Be Confident Your Contact Center Technology Delivers The Brand You Promise

Be Confident Your Contact Center Technology Delivers The Brand You PromiseToday, most B2C interactions involve some form of contact center technology. With the exception of in-store purchases, contact center technology is responsible for providing the vast majority of brand impressions that customers have through experiences with toll-free numbers, self-service IVR, and CTI screen pop—and that’s just one of the channels. There are also self-service websites, apps, social media scrapers, blended queuing processes, and more.


VOC programs ask customers for feedback on the experience as they remember it – which is extremely important when determining if the experience delivered was pleasing, useful, efficient, or memorable. But it’s also critical to monitor the experience delivered by the organization’s technology and compare it to what was intended. Customers don’t know whether or not the technology with which they’re interacting is actually doing what it’s intended to do, they just know whether or not it’s available when they want to use it and lets them get what they need quickly and efficiently.


Data that’s easy to collect with regularity is what’s frequently relied upon for decision making and tuning—the data collected inside the contact center related to congestion, CPU consumed, call arrival rate, etc. Accurate, unemotional, precise data about the experience actually delivered has to come from the outside in, the way customers really access and interact with technology, and be collected in a controlled fashion on a regular basis.


There are ways to gain a true assessment of the customer service experience as delivered. It starts with documented expectations for the experience as it’s supposed to be delivered. Defined expectations establish functionality, performance, and availability specs as benchmarks for testing.

It’s in every company’s best interest to know that the technology it put in place is, first of all, capable of making all those connections it has to make, and then actually delivering the customer service experience that it intended to deliver. To do that, you need reliable data gathered from automated, outside-in, scripted test interactions that can be used to assess the functionality that’s been put in place, as well as the technology’s ability to deliver both at peak load and then continuously once in production.

Think of automated testing as using an army of secret shoppers to access and exercise contact center technology exactly as it’s intended to be used: one at a time, then hundreds, thousands, tens of thousands of virtual customer secret shoppers. Think also about the technology lifecycle: development – cutover – production – evolution.

Start with automated feature/function testing of your self-service applications— voice and web—to ensure that what was specified actually got developed. Precisely verify every twist and turn to ensure you are delivering what you intended. Do that before you go live and before you do unit testing or load testing. Using an automated, scripted process to test your self-service applications ensures you have reliable discrepancy documentation—recordings and transcripts—that clearly document functionality issues as they are identified.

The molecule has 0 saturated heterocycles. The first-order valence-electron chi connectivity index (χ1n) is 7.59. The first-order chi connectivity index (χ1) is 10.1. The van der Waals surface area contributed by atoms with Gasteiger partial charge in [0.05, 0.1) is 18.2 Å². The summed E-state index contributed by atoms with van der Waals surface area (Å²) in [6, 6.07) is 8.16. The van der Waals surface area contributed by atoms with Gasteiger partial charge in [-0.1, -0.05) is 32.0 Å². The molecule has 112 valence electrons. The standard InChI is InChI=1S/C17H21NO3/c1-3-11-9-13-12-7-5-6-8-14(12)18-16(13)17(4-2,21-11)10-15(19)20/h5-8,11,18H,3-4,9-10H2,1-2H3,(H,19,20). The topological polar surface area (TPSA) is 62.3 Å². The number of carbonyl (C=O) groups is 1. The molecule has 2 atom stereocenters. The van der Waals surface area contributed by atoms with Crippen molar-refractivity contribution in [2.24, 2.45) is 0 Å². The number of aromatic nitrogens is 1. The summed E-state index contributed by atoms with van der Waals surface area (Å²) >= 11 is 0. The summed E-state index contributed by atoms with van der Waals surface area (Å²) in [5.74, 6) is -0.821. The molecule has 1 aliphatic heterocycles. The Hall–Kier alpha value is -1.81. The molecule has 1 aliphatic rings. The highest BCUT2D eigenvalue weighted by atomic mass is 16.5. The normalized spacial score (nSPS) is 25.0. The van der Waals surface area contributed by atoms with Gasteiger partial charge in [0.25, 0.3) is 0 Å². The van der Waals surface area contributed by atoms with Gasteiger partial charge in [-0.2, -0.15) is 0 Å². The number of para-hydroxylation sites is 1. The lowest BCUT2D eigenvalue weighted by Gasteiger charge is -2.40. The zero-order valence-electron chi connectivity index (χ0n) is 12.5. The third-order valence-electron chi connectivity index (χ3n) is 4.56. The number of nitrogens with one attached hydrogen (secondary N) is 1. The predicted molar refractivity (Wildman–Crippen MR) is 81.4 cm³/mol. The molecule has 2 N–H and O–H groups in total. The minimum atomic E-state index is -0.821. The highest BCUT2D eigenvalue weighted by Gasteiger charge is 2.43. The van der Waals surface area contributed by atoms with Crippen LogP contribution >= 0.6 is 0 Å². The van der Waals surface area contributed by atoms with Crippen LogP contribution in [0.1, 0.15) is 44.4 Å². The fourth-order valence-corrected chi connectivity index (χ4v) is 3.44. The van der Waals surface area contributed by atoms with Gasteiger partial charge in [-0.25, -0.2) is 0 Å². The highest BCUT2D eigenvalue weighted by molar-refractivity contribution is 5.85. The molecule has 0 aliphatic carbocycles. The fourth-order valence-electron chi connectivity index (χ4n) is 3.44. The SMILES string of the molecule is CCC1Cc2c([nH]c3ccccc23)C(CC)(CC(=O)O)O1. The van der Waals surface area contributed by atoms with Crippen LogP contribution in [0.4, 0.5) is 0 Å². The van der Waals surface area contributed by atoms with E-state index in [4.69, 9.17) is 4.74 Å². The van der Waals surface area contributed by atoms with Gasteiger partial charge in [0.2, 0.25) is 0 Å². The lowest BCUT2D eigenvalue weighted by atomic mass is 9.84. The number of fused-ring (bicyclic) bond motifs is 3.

Next step, conduct load testing prior to cutover. Use automated, scripted, virtual customer test traffic, from the outside-in, through the PSTN and the web—to ensure your contact center technology really can perform at the absolute capacity you’ve designed and also at the call arrival and disconnect rates that are realistic. Plan failure into the process—it’s never one and done. Leave enough time to start small, to identify and address issues along the way.

Once in production, continuously access and exercise contact center technology just like real customers, through the PSTN and through the web—to ensure it’s available, assess its functionality, and measure its performance so you can be confident that technology is delivering the intended experience, 24×7.

If you have self-service applications that undergo periodic tweaks or enhancements, automated regression tests using those initial test cases will ensure all functionality is still on task after tweaks to the software or underlying infrastructure.


VOC feedback tells you what customers think about your efforts and how they feel about dealing with your brand and technology. Automated testing and monitoring allow you to determine if the interfaces you’ve provided are, in fact, providing the easy-to-use, low-effort experience you intend.

It’s pretty straightforward—quality and efficiency of experience drive loyalty, and loyalty drives spend. You HAVE to have both perspectives as you tweak the technology, and that’s the message. Listen to your customers as you decide what you want your technology to do, and then make sure your technology is doing what you intend it to do.

Originally Published in Speech Technology Magazine.

Building a Better IVR: Some Tips for Success

The IVR is an integral part of any call center. Customers can call the center and get what they need without ever talking to a human, allowing agents greater availability to handle the more pressing calls. Yet despite their obvious advantages, most IVR systems aren’t perfect and can benefit from some improvements.